Preheat oven to 160°C
Butter a medium-sized loaf pan. Place sage leaves along the walls of the pan with the top side facing the cake pan. If you have trouble making them stay flat against the pan, spread a small amount of butter on the leaves to help them stick to the pan.
Combine the ground almonds, polenta, flour, baking powder, and salt in a medium sized bowl. Set aside.
Remove the sage leaves from the brown butter and discard (or eat, they’re really crispy and tasty). In a large bowl and using an electric mixer, beat the brown butter and the sugar together for 3 minutes. Add the eggs one at a time, beating well after each addition. Add the lemon zest, lemon juice, and vanilla and blend. Fold in the dry ingredients into the wet mixture until just combined (do not over mix!). Pour the batter into the prepared cake tin and bake for one hour, or until a skewer or a sharp knife inserted into the centre of the cake comes out clean. Remove from oven and cool for 5 minutes before removing from pan and leaving to cool completely.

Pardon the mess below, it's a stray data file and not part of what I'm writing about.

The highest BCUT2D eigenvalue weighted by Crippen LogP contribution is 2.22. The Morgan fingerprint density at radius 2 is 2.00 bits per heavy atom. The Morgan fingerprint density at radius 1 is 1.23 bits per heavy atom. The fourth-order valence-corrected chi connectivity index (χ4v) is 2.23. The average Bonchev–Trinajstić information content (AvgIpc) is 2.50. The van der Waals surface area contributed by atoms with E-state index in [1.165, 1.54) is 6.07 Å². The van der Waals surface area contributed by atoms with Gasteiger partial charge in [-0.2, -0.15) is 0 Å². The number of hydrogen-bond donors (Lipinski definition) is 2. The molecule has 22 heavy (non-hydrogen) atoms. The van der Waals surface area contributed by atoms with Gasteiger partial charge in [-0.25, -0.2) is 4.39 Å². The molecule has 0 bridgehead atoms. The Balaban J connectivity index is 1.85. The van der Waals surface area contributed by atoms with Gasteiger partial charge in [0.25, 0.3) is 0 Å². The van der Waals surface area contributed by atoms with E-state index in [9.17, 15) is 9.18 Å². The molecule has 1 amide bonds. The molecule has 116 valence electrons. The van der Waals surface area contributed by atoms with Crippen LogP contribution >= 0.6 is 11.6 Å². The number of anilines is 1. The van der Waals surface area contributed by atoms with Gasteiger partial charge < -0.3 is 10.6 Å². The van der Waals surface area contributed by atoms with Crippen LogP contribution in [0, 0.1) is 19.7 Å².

It starts here!

Welcome to Sugar Cubed.

This blog is an excuse to bake. Having just moved from London to Cambridge for  job as a science geek scanning human brains,  I have found myself with an excess of free time. Having just finished university, I am starting a new phase of my life. Giant metropolis to small town (where, incidentally, I know no one), student to young professional; the most striking difference to my life so far has been that I now have TIME. Not just time to get things done, but free time to myself. When I was a student, there was always an essay to write,  a paper to read, a lecture to prepare for or a dissertation to agonise over. There was always something I could be doing, and when there wasn’t (or even when there was), I had friends to see. There was always SOMETHING I could be doing.

Now, when I leave work, that’s it. As soon as I shut my office door, I can switch off. I’m guessing this isn’t going to last forever. So for now, while I settle in to the sleepy town that Cambridge seems to be and struggle to make friends, I’m going to take advantage of my time for ME and bake.